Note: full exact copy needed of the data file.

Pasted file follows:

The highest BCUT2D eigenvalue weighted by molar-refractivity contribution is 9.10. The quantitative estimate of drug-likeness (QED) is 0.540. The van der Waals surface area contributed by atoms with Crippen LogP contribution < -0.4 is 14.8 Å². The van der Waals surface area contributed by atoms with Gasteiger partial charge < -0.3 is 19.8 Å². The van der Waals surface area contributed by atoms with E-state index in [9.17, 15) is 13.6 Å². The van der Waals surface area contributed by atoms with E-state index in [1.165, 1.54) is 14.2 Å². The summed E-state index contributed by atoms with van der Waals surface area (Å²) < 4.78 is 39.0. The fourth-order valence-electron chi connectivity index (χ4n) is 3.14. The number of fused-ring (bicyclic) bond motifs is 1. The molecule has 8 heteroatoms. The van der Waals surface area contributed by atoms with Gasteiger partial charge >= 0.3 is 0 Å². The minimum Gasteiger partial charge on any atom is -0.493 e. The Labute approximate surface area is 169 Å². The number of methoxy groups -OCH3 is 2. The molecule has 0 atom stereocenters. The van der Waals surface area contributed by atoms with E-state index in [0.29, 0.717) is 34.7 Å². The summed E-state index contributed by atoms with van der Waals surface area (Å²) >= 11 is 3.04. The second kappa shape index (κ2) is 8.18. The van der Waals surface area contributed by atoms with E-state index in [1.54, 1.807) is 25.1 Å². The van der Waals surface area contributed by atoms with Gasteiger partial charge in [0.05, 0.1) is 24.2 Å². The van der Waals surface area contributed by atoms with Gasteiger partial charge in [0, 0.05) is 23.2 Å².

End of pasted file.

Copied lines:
The highest BCUT2D eigenvalue weighted by molar-refractivity contribution is 9.10. The quantitative estimate of drug-likeness (QED) is 0.540. The van der Waals surface area contributed by atoms with Crippen LogP contribution < -0.4 is 14.8 Å². The van der Waals surface area contributed by atoms with Gasteiger partial charge < -0.3 is 19.8 Å². The van der Waals surface area contributed by atoms with E-state index in [9.17, 15) is 13.6 Å². The van der Waals surface area contributed by atoms with E-state index in [1.165, 1.54) is 14.2 Å². The summed E-state index contributed by atoms with van der Waals surface area (Å²) < 4.78 is 39.0. The fourth-order valence-electron chi connectivity index (χ4n) is 3.14. The number of fused-ring (bicyclic) bond motifs is 1. The molecule has 8 heteroatoms. The van der Waals surface area contributed by atoms with Gasteiger partial charge >= 0.3 is 0 Å². The minimum Gasteiger partial charge on any atom is -0.493 e. The Labute approximate surface area is 169 Å². The number of methoxy groups -OCH3 is 2. The molecule has 0 atom stereocenters. The van der Waals surface area contributed by atoms with E-state index in [0.29, 0.717) is 34.7 Å². The summed E-state index contributed by atoms with van der Waals surface area (Å²) >= 11 is 3.04. The second kappa shape index (κ2) is 8.18. The van der Waals surface area contributed by atoms with E-state index in [1.54, 1.807) is 25.1 Å². The van der Waals surface area contributed by atoms with Gasteiger partial charge in [0.05, 0.1) is 24.2 Å². The van der Waals surface area contributed by atoms with Gasteiger partial charge in [0, 0.05) is 23.2 Å².